Column: You may need to put your summer plans on hold

Some stores have boarded up during the COVID-19 pandemic.
(Al Seib / Los Angeles Times)

Some time soon, if we’re lucky, the novel coronavirus will look as if it’s being tamed. New infections and deaths, which are still rising in much of the country, will begin to recede.

So I spent the last few days reading half a dozen proposals by public health professionals on how to end the nationwide shutdown. They made for sobering reading.

Many of us have harbored the pleasant illusion that life would return to normal this summer: the sun would come out, the deaths would end, and baseball season would joyfully begin.


Alas, it’s not going to work that way. The New Normal, the coronavirus aftermath, won’t feel very normal at all.

More people will return to work, but not everyone. Businesses will be urged, or required, to bring only some employees back at first, to avoid too many people working near one another.

Stores and restaurants will reopen in stages, but they’ll still be required to keep customers six feet from one another. Cashiers and waiters will wear masks and gloves.

Gatherings of more than 10 people will still be banned, although the rule could eventually be relaxed to 50 — but movies, concerts, music festivals and sports events are out.

Schools may reopen, but only if the scientists are satisfied that children, who mostly seem unaffected by the virus, won’t carry it from one house to another.

Testing will become commonplace. Temperature checks will be routine at entrances to buildings and airplanes.


Eventually, almost everyone will be tested. One proposal calls for everyone in the country to be tested every 14 days, a massive and possibly impossible goal. Some employers may test their workers as a condition of keeping their jobs.

Many employees, including anyone over 60 or with health problems, will be urged to continue working from home if they can. Some will choose to continue some version of sheltering at home in the interest of self-preservation.

Governments may have to pay benefits to those who lose their income because they test positive. Otherwise, sick people won’t come forward to get diagnosed.

Travel will be complicated. Some states already impose self-isolation orders on visitors from New York; that system is likely to spread.

Foreign travel will be even more difficult: other countries may require proof of immunity to enter or put visitors under formal quarantine.

State and local governments will try to isolate new cases and find everyone who has been in contact with a new patient. Apple and Google are working on a smartphone app that would allow people who have been in close proximity to someone who tested positive for the coronavirus to be notified and take appropriate measures.

And the economy is unlikely to bounce back, at least not quickly. The International Monetary Fund sees the U.S. economy shrinking by almost 6% this year, its worst contraction since the Great Depression in the 1930s, and it doesn’t forecast a recovery until next year.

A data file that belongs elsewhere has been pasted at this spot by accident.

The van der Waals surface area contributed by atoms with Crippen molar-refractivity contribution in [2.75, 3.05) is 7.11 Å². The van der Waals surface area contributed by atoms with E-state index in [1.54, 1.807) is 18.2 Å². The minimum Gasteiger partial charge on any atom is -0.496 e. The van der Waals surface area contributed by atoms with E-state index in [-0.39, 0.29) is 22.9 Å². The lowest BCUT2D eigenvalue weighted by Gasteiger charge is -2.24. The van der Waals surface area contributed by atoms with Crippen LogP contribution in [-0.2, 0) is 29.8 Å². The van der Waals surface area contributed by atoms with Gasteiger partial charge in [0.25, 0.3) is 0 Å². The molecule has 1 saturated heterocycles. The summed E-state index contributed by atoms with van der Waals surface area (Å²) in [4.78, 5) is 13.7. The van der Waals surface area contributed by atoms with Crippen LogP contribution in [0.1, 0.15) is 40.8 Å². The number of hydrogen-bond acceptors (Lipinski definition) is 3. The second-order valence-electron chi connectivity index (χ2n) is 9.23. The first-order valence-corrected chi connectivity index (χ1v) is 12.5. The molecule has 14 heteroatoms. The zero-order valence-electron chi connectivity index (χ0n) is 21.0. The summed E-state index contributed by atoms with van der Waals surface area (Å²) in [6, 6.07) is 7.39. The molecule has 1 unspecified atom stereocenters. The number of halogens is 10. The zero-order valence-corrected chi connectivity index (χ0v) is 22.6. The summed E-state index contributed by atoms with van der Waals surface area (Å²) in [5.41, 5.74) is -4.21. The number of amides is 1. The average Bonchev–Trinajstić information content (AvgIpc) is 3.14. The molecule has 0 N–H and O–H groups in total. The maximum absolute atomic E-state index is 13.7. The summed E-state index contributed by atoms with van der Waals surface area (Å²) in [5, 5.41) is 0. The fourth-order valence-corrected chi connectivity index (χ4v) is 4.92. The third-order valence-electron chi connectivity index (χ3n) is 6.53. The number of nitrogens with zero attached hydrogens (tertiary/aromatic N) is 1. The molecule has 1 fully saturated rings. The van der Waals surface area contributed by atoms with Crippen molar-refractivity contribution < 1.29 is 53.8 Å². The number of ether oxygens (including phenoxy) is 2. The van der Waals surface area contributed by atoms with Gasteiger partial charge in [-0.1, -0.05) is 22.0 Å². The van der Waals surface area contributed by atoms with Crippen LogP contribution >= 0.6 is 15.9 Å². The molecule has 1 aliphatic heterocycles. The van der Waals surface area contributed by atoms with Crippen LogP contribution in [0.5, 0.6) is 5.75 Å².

Some version of those restrictions will remain until a vaccine can be developed, tested and deployed — mid-2021 by the earliest.

President Trump has framed the problem of relaunching the economy around setting a date for a grand reopening. The health experts say, explicitly or implicitly, that’s a good way to kill thousands of people between now and election day — and tank the economy a second time.

I found a rough consensus on those ideas among a wide range of medical experts. Their road maps for reopening the economy differ on details, but not the basic principles.

First is that any restart needs to be based on hard data. Have infections and deaths declined for at least 14 days, preferably more? Can hospitals handle the patients without crisis standards of care? Have their tapped-out supplies of masks and medicines been replenished?

Are test kits available to test everyone with symptoms, and to begin testing those who don’t have symptoms? And do we have a system to monitor potential new cases and warn people they were in contact with?

None of those conditions has been fulfilled.

“We’re not there yet,” Dr. Anthony Fauci, head of infectious diseases at the National Institutes of Health, told the Associated Press on Tuesday. “Maybe next month.”

Even then, he added, the best that can be aimed at is “a gradual reentry of some sort of normality.”

Once the relaunch begins, there will still be plenty of problems to work out. Global supply chains for medicine, hospital supplies and test kits will be under strain for months.

To keep the virus down, epidemiologists want to build a test-and-trace system that doesn’t yet exist — many more centers for testing, plus a massive effort to alert people.

The unresolved issues include privacy (who will know if you’ve tested positive?) and civil liberties (how far can the government go in ordering you to quarantine?).

And how will we address our newest class difference: proximity? Will we offer special protections to workers whose jobs require them to be near other people — bus drivers, retail employees, barbers and beauticians?

Yes, the economy needs to reopen as fast as possible. But is it unfair to notice that many of those insisting on an early relaunch are corporate CEOs, investors and politicians who get to choose how close they stand to their co-workers, customers and constituents?

“You don’t make the timeline. The virus makes the timeline,” Fauci said.

In some quarters, that was interpreted as a political statement. To me, it sounded more like a weary, experienced observation of fact.